Why simply speaking louder won't work (Simon Goddard)

Monday, 18 May, 2015

Simon Goddard explores why we need to speak in new and creative ways.

I've recently returned from a trip abroad, and rather lazily I neglected to learn the language of the country I was visiting. I did what many of us do and hoped that by speaking English a bit louder and slower I might be able to make myself understood. I think sometimes in the church we adopt a similar approach to sharing the gospel!

The story of Pentecost, however, offers us an alternative approach when individuals from a long list of different nations exclaim 'we hear them declaring the wonders of God in our own tongues!' (Acts 2.11). In an increasingly post-modern and post-Christian context the Holy Spirit is still inspiring people to share the unchanging gospel in languages that people can understand. In a desire to connect with the 94% of the population who aren't regularly in church, some have begun to speak in new and creative ways.

Whilst there are some who, like the scoffers in Acts 2, take one look at Messy Church and café church and presume that those involved 'have had too much wine!' (v13), the language of fresh expressions is one that is increasingly being spoken. Unlike this Englishman abroad, however, many Christians have taken the responsibility to learn how to communicate the wonderful gospel message in a 'tongue' that others can understand.

The mission shaped ministry course has been one method that the Spirit has use to empower the church to learn this new language. At Pentecost about 3,000 people responded, and the impact of msm has been no less impressive. Over the last decade, msm has been the catalyst for new expressions of church being planted and a source of renewal for existing congregations. It's also been a place where people have responded to a call from God, and have been equipped to get involved in the mission of the church, perhaps for the very first time.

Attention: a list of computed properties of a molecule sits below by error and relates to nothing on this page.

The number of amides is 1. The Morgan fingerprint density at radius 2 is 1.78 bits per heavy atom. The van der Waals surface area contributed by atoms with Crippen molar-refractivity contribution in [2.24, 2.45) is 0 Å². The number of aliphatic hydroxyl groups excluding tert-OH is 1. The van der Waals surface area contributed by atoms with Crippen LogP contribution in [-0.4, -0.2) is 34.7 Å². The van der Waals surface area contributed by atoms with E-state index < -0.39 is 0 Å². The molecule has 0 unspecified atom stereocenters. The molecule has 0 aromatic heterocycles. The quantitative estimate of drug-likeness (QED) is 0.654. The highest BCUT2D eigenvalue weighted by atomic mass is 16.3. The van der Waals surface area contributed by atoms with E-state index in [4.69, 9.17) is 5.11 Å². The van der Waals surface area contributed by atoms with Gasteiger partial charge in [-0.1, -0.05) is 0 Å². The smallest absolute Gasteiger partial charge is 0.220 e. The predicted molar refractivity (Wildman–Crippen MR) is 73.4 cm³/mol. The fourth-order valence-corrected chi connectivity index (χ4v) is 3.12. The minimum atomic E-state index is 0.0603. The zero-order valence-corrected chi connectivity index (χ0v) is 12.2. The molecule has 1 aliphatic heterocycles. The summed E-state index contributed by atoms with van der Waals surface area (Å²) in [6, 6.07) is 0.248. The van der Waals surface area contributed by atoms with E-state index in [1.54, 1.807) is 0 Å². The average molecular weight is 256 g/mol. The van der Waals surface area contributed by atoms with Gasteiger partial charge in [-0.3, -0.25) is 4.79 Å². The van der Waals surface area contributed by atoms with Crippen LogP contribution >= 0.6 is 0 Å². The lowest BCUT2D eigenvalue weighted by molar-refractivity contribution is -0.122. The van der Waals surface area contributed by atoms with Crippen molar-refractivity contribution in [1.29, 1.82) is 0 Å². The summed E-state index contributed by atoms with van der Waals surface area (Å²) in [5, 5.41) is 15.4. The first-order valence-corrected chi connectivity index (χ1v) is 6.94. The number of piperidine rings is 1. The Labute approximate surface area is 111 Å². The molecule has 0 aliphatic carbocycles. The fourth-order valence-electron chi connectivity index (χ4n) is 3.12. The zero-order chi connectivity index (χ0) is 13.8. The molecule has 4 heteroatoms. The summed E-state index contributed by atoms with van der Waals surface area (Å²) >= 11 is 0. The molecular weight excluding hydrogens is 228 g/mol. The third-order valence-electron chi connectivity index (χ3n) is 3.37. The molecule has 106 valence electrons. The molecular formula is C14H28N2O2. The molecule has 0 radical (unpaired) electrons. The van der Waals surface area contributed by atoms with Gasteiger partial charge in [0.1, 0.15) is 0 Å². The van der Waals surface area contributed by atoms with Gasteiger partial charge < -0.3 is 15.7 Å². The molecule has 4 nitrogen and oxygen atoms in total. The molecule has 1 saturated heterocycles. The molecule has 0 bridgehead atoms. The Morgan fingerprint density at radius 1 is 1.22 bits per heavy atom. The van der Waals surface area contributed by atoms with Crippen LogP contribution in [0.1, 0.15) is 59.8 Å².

For some, however, accessing msm has proved to be a challenge. In some parts of the country it has only been possible to run a course once every few years, and even when a course is available regionally, there are many living in rural locations who have long distances to travel in order to be able to attend. That's why in 2014 people like me, who are already involved in delivering msm, were invited to consider how it could be offered more flexibly.

And that brings us to the launch of msm online. The first running of this course begins in September 2015, providing the same content but presenting it over the web in a 'virtual learning environment'. The idea is that a small group, of up to five people from a single congregation or local group of churches, will gather around a laptop or smart TV in someone's lounge, interacting with other groups and a speaker who will be teaching from the comfort of their own home via a webcam.

If you want to be part of the first cohort on msm online, or know of churches that might be able to benefit, then more information can be found on the msm online website. As a special introductory offer there is a 15% discount on the group fee for those who register before the end June.

Simon Goddard is a Regional Minister in the Eastern Baptist Association and coordinator of the Pioneer Collective, an initiative to identify, release and resource 400 new Baptist pioneers. He was formerly the pastor of RE:NEW, a pioneering and ecumenical expression of church near Cambridge.

Please note that comments and views may not represent those of Fresh Expressions.


I will be attending the next September MSM course running in Bury St Edmunds but at present Im the only person from my congregation who is going. I think it is possible there may be people in my fellowship who cld be interested in an online course. It would be good to hear from you.

You can find details of mission shaped ministry online at http://www.missionshapedministry.org/online.

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